The transfer and analysis of financial data from EU to US authorities for the US “Terrorist Finance Tracking Programme” (TFTP) has already shaken EU-US relations in the past and led the European Parliament to veto a first TFTP agreement in 2010. With the draft text of the TiSA leak, all floodgates would be opened.

The weakening of EU data protection rules through TiSA goes further than “only” the financial sector. According to sources close to the negotiations, a draft of the TiSA “Electronic Commerce and Telecommunications Services Annex” contains provisions that would ban any restrictions on cross-border information flows and localization requirements for ICT service providers. A provision proposed by US negotiators would rule out any conditions for the transfer of personal data to third countries that are currently in place in EU data protection law.

Given Edward Snowden’s startling revelations of the scale and scope of NSA snooping on European citizens, companies and political leaders – much of it facilitated by its junior surveillance partner, the UK’s General Communications Headquarters (GCHQ) – the prospect of completely unhindered cross-border information and data flows should set off alarm bells across the old continent. Unfortunately that isn’t the case, for the simple reason that most people are blissfully unaware of it, thanks in large part to the near-complete absence of mainstream coverage and public debate on the issue.

The End of Privacy As We Know It?

As for the EU, divining its real intentions concerning data protection is an almost impossible task. Publicly it is in favor of strengthening data protections. There have even been proposals to introduce changes to the routing of internet data packets, so that they take a certain path and remain within the EU. In the European Parliament an amendment was tabled by the Green Party to encrypt all Internet traffic from end to end and was adopted as part of a compromise on the committee vote in February.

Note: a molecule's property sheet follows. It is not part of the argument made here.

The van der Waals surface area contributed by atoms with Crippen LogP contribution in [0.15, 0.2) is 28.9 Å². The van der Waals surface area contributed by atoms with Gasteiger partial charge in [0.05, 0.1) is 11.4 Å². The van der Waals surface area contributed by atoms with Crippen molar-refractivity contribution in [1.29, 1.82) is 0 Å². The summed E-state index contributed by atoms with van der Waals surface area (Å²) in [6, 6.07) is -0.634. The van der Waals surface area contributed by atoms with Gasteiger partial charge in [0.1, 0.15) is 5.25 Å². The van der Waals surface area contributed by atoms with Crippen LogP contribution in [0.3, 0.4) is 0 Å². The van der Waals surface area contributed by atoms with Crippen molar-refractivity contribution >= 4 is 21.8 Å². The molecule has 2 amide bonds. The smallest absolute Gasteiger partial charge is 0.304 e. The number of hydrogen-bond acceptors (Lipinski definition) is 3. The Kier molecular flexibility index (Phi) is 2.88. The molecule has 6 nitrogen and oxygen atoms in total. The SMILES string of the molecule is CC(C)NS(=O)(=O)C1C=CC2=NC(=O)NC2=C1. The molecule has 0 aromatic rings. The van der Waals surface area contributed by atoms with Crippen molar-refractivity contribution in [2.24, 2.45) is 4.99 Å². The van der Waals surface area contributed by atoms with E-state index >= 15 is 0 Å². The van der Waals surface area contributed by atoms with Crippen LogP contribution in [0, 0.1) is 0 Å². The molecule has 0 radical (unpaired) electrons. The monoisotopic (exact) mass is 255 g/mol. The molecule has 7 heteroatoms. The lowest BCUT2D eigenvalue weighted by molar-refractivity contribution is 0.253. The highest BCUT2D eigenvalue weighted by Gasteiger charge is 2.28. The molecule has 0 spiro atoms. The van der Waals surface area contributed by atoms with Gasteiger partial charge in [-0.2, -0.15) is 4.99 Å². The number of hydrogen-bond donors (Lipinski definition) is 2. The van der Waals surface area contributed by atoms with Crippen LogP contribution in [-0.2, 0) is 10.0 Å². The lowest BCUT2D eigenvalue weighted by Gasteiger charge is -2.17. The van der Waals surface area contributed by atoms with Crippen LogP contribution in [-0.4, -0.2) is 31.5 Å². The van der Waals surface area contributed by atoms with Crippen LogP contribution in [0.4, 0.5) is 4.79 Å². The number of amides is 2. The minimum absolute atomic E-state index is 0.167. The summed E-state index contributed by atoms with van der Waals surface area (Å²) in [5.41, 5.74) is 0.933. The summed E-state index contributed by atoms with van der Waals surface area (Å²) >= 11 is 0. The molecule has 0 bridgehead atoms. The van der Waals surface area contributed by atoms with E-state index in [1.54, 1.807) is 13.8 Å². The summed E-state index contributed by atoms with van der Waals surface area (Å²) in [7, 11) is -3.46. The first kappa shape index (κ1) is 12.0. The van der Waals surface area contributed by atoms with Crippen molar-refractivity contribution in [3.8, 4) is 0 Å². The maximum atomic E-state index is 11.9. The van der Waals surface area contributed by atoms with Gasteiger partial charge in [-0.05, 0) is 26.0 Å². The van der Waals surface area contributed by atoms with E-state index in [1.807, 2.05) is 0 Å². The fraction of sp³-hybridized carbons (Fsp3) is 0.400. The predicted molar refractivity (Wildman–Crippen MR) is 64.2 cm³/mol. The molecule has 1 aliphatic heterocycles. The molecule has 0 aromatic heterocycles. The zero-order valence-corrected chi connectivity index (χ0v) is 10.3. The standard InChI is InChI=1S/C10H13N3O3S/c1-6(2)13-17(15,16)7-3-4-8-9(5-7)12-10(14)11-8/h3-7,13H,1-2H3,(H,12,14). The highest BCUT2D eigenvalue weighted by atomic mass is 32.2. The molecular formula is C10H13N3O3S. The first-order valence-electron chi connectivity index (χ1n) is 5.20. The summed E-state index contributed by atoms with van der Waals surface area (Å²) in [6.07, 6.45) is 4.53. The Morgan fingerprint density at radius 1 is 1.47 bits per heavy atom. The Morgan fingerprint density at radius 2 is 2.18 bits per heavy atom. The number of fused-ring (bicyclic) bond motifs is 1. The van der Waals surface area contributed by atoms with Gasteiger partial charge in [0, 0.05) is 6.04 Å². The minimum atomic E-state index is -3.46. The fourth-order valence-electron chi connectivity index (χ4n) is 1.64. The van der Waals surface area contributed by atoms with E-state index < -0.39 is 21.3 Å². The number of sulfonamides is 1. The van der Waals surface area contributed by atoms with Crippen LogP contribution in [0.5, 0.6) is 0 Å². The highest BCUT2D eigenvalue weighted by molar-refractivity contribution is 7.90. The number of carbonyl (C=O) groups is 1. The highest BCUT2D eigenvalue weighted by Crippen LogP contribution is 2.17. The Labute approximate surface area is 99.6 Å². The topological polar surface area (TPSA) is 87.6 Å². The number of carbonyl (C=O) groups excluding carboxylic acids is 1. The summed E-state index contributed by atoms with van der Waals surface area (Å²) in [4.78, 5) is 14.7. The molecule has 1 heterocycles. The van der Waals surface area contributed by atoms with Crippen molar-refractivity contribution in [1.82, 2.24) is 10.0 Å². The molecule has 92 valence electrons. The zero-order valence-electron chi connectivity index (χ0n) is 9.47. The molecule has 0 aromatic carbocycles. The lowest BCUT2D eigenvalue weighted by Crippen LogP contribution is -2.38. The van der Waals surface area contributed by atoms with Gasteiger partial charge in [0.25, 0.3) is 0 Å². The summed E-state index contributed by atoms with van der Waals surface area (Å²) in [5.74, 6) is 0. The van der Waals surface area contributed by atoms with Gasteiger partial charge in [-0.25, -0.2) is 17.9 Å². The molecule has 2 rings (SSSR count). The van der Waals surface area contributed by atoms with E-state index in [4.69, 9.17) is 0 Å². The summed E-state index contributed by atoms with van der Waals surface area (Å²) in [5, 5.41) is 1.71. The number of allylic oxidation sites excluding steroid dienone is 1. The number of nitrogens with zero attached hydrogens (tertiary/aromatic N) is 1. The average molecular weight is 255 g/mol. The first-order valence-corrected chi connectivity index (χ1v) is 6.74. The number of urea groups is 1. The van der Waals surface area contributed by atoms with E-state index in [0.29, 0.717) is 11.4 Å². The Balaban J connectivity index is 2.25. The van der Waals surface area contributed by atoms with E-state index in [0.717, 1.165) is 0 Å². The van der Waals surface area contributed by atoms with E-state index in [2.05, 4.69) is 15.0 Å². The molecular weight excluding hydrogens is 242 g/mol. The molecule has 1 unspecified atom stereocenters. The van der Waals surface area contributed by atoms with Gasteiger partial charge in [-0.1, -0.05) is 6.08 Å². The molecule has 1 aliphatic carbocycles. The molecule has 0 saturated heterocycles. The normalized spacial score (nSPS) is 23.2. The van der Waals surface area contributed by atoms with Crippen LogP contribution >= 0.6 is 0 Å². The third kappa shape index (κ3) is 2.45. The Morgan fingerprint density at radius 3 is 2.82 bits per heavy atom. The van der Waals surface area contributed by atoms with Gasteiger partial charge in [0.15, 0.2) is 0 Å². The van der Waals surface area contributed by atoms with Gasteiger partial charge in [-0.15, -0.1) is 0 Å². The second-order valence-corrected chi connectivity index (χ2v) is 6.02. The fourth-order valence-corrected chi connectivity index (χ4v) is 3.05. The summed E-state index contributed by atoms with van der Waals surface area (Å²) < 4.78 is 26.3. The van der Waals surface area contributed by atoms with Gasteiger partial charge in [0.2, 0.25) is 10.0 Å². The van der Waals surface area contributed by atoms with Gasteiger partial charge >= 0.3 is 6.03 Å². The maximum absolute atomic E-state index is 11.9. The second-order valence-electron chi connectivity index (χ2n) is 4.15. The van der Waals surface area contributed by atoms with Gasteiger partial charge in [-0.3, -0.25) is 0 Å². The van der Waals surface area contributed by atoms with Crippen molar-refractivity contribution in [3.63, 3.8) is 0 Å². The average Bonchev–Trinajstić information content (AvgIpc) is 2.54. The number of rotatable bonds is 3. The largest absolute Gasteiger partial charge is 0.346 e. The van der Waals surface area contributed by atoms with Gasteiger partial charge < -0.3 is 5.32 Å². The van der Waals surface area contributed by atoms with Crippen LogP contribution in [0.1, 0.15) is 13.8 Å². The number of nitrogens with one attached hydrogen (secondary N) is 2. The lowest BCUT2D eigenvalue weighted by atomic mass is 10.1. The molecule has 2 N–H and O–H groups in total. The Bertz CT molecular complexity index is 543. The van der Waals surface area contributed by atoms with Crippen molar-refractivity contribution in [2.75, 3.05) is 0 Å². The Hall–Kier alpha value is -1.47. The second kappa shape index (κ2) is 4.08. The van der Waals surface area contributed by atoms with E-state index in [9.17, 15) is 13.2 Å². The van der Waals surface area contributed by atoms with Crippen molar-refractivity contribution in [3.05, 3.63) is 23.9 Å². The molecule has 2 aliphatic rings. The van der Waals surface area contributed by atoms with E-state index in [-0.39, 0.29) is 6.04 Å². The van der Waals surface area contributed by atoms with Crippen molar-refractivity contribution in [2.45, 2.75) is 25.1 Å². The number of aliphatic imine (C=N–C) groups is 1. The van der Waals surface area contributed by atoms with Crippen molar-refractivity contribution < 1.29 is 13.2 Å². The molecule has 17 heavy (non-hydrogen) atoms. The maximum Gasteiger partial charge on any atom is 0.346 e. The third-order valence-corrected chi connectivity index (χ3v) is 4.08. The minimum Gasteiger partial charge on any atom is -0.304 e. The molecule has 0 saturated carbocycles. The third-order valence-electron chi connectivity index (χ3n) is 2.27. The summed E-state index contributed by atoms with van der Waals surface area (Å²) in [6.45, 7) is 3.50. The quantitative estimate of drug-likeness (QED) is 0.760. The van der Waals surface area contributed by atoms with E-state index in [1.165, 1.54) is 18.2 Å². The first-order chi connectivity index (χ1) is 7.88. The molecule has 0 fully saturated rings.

As regards national security, the Council of Europe ministers responsible for media and information society stated in November 2013 that:

Any data collection or surveillance for the purpose of protection of national security must be done in compliance with existing human rights and rule of law requirements, including Article 8 of the European Convention on Human Rights. Given the growing technological capabilities for electronic mass surveillance and the resulting concerns, we emphasise that there must be adequate and effective guarantees against abuse which may undermine or even destroy democracy.

In private, however, EU trade negotiators – that is, the people with real power – are coming under intense U.S. pressure to sign away virtually all European data protection rights. As Bendrath notes, U.S. lobbying efforts, through groups such as the Orwellian-named “Coalition for Privacy and Free Trade”, have been pushing for “interoperability” between European and American rules on both sides of the Atlantic. That basically means a mutual recognition on the respective rules on both sides of the Atlantic. The only catch: in the United States there are currently no comprehensive data protection laws in place.